It's drunk lightning. No, more of an Escherian stair step. Whatever you decide to call it, expect to spend a fair amount of the time you're reading Jeff Smith's RASL obsessing over the antihero's nose. Smith's dark tale of a dimension-jumping scientist, whose name is pronounced "razzle," is relayed in a jaggy style that couldn't be more different from that of the artist's Pogo-esque epic Bone. And smack in the middle of almost every panel, like a squiggle of punctuation for this comic's many idiosyncrasies, is RASL's strange schnoz.
RASL's whole face is actually kind of a car crash, especially since he makes a habit of jumping between dimensions of space and time in a homemade suit, leaving him banged-up and oozing. But despite such physical drawbacks and an attitude that makes the average noir protagonist seem like a sweetheart, the self-named RASL — once a physicist named Robert, now an art thief — swashbuckles through dimensions imperceptible to regular folks. When he's not stealing Picassos, he battles baddies and beds babes as only a scientist can. In fact, the whole story not-so-subtly touts the hidden glamour of the sciences. Smith even ties his lead character's fate to that of the once-overlooked master of electricity, Nicola Tesla.
Smith first began publishing the 15-issue RASL comic — here collected in a color volume — back in 2008. He made Robert/RASL a Tesla fan and lovingly interspersed Tesla's struggles and setbacks with the main story. Meanwhile, out in the real world, Tesla turned into something of an Internet sensation. Nowadays his portrait adorns countless joke images, and his name turns up regularly on sites like Reddit. Internet cartoonist Matthew Inman (of The Oatmeal fame) is even working with a nonprofit group, The Tesla Science Center at Wardenclyffe, to preserve Tesla's last remaining lab as a museum.
Tesla fans may be inspired by his scientific genius, but his underdog status doesn't hurt either — especially in Smith's eyes. It seems that young Robert was no mere acolyte; he actually acquired some secret journals of Tesla's. These were the basis for the up-and-coming physicist's discovery of interdimensional travel. Now the military wants to harness this power for dark ends, so Robert has abandoned his life's work, hiding out in other dimensions and giving himself that weird new name. As RASL, he's pursued by a hit man with a lizard-like face and a ghostly little girl whose gaping eyes and mouth resemble a modernist painting. But while Lizard Guy taunts RASL and tries to kill him, the girl seems to bear a cryptic message.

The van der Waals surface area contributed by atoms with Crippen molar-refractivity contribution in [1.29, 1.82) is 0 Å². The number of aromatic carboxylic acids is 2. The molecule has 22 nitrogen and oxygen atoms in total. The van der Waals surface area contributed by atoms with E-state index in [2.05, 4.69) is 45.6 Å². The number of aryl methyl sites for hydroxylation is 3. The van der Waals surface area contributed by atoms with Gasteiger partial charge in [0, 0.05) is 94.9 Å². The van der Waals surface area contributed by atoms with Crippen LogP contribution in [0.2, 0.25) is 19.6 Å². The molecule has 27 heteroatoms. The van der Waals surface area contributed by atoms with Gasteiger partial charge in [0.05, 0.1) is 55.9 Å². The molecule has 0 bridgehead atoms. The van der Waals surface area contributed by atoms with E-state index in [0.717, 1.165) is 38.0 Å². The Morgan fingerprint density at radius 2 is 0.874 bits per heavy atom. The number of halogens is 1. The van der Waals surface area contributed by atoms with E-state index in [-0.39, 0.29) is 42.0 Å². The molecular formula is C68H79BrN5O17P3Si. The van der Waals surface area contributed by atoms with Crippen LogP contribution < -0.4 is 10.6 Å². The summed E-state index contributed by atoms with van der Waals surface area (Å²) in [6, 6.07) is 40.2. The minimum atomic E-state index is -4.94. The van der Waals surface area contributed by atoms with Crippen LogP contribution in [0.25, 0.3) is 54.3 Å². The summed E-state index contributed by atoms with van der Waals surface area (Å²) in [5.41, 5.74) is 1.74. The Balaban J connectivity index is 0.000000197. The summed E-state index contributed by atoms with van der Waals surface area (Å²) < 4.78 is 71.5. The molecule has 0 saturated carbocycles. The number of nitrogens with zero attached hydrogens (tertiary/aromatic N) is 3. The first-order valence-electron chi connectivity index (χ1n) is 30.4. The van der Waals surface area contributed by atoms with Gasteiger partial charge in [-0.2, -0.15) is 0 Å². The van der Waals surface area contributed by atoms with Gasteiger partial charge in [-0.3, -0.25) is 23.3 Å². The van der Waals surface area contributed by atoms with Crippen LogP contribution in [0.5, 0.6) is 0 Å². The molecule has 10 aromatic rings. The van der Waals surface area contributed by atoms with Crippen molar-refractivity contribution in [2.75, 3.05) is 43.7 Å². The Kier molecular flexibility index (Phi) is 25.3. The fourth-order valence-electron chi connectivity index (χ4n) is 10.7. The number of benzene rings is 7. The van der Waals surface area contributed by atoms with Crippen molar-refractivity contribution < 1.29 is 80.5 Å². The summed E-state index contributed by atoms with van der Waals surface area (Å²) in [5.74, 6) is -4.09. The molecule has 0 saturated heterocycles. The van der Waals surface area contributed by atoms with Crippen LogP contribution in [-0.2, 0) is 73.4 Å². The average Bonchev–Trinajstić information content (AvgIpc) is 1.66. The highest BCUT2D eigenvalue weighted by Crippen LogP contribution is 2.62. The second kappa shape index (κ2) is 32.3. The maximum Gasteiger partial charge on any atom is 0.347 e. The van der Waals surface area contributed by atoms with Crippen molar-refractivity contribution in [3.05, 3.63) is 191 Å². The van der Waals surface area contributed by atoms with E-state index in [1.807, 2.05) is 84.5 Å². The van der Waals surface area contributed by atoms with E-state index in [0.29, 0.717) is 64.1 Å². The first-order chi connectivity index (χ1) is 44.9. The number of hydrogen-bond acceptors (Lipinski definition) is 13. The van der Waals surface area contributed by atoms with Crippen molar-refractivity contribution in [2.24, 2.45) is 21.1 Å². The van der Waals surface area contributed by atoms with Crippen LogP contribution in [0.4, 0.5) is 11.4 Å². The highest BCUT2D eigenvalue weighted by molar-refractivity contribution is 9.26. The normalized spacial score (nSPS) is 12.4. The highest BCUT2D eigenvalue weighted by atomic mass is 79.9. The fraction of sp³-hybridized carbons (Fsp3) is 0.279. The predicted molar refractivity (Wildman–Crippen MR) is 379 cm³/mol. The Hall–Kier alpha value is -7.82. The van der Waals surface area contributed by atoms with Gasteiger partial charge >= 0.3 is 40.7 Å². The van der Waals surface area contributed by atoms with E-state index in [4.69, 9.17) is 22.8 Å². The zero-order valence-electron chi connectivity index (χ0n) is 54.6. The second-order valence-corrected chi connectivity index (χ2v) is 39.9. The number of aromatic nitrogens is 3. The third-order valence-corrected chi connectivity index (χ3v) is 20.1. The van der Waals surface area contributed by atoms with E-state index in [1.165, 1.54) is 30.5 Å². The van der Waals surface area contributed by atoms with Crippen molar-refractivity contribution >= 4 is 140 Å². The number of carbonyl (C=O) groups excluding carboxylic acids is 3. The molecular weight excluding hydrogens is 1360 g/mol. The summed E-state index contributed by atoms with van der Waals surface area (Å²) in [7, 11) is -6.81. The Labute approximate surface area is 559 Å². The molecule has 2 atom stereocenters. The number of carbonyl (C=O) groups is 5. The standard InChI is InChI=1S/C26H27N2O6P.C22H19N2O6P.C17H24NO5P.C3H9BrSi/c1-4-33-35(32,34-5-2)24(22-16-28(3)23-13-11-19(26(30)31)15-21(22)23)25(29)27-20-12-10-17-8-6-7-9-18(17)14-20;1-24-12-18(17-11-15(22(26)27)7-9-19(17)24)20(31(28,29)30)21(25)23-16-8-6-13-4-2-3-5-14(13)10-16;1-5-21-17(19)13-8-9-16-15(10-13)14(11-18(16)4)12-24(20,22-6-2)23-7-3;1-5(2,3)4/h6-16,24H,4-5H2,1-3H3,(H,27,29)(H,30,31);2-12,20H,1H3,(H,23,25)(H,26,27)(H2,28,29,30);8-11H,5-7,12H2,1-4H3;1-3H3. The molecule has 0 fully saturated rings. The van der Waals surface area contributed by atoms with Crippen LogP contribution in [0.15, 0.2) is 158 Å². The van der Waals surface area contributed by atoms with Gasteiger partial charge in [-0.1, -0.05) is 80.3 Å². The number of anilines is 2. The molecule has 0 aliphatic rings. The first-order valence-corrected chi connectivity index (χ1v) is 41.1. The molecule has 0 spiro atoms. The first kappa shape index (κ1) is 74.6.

In between his encounters with these and other strange figures, RASL hooks up with a seemingly endless procession of gorgeous and troublesome femmes fatales. No matter what alternate reality he jumps to, what bruises and sores adorn his cubist mug, he somehow retains a mysterious appeal for women. And unfortunately, they're rather one-dimensional women. The procession of rudimentary lasses enraptured by RASL's dubious charms range from a prostitute with the prototypical heart of gold to a fellow scientist with a face like Tinkerbell, with others met randomly along the way.
Still, the main story is full of surprises. Smith sets most of it in the Southwest, with beautiful deserts and Native American iconography providing eye candy. The timeless setting is an appropriate backdrop for RASL's adventures, and the silent desertscapes make a perfect stage for the jittery lines of his comings and goings. However intricate the story, ultimately much of the series' appeal lies in the unpredictable juxtapositions in the drawings. Hard lines barrel into soft spaces, empty stretches give way to furious explosions of inkwork. Each episode is packed with challenging visuals — right down to RASL's nose.
Etelka Lehoczky has written about books for The New York Times, The Los Angeles Times and Salon.com.